Altered white matter limits the brain’s conscious access to information, potentially contributing to delusions and other psychotic symptoms of mental health disorders, according to new research published in JNeurosci.
Your brain is always active, but you are not always aware of it. Accepted theory holds you do not become consciously aware of something until non-conscious brain activity in sensory areas spreads to a larger network of neurons all over the brain via long-distance white matter tracts. Dysfunction in these tracts may explain the delusions characteristic of psychiatric disorders like bipolar disorder and schizophrenia.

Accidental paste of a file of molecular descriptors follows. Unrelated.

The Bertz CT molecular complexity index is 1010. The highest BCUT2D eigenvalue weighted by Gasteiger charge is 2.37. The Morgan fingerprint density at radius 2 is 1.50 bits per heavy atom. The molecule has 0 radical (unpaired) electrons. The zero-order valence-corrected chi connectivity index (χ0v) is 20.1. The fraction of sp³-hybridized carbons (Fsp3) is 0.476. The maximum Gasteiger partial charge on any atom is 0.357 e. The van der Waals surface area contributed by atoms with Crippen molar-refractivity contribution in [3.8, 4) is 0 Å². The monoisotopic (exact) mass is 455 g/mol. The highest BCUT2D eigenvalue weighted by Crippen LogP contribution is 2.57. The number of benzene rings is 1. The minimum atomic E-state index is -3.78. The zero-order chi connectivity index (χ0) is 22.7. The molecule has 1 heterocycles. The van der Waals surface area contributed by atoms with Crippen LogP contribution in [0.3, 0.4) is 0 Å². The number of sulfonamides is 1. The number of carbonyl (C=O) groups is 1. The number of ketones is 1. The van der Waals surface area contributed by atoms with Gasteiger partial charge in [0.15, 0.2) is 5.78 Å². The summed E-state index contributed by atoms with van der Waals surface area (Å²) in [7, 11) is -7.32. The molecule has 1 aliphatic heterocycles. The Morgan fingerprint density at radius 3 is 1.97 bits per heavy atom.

Berkovitch et al. used MRI to compare the white matter structure and consciousness threshold of healthy adults, bipolar disorder patients with and without psychotic symptoms, and schizophrenia patients. The consciousness threshold corresponds to how long a visual stimulus must be presented on a screen to be broadcasted across the brain and become conscious—the shorter it is, the better the conscious access. Thresholds were significantly increased in patients with psychosis compared to those without. Across all participants, lower thresholds correlated with greater white matter connectivity in long distance tracts.
These results mean altered white matter connectivity does not induce psychosis directly, but may through its effect on the consciousness threshold.